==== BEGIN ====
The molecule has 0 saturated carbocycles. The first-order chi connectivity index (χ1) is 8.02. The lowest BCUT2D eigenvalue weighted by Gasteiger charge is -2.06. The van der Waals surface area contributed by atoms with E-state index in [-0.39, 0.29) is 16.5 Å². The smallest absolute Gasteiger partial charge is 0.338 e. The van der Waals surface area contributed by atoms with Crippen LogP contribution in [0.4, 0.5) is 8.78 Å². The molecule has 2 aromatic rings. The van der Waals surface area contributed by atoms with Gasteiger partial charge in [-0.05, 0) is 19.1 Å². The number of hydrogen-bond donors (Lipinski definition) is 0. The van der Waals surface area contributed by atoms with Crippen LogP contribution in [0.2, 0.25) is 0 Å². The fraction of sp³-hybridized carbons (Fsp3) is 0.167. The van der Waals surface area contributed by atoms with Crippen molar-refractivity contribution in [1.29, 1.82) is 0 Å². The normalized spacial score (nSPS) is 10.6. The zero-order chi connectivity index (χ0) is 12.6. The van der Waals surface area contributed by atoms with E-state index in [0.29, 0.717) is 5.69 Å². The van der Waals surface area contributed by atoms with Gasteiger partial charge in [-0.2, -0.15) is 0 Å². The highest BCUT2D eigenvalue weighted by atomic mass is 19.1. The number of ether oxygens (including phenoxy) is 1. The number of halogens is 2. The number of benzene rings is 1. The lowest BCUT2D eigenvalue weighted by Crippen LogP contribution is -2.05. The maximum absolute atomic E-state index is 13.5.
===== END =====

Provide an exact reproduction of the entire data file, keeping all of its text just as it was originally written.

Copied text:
The molecule has 0 saturated carbocycles. The first-order chi connectivity index (χ1) is 8.02. The lowest BCUT2D eigenvalue weighted by Gasteiger charge is -2.06. The van der Waals surface area contributed by atoms with E-state index in [-0.39, 0.29) is 16.5 Å². The smallest absolute Gasteiger partial charge is 0.338 e. The van der Waals surface area contributed by atoms with Crippen LogP contribution in [0.4, 0.5) is 8.78 Å². The molecule has 2 aromatic rings. The van der Waals surface area contributed by atoms with Gasteiger partial charge in [-0.05, 0) is 19.1 Å². The number of hydrogen-bond donors (Lipinski definition) is 0. The van der Waals surface area contributed by atoms with Crippen LogP contribution in [0.2, 0.25) is 0 Å². The fraction of sp³-hybridized carbons (Fsp3) is 0.167. The van der Waals surface area contributed by atoms with Crippen molar-refractivity contribution in [1.29, 1.82) is 0 Å². The normalized spacial score (nSPS) is 10.6. The zero-order chi connectivity index (χ0) is 12.6. The van der Waals surface area contributed by atoms with E-state index in [0.29, 0.717) is 5.69 Å². The van der Waals surface area contributed by atoms with Gasteiger partial charge in [-0.2, -0.15) is 0 Å². The highest BCUT2D eigenvalue weighted by atomic mass is 19.1. The number of ether oxygens (including phenoxy) is 1. The number of halogens is 2. The number of benzene rings is 1. The lowest BCUT2D eigenvalue weighted by Crippen LogP contribution is -2.05. The maximum absolute atomic E-state index is 13.5.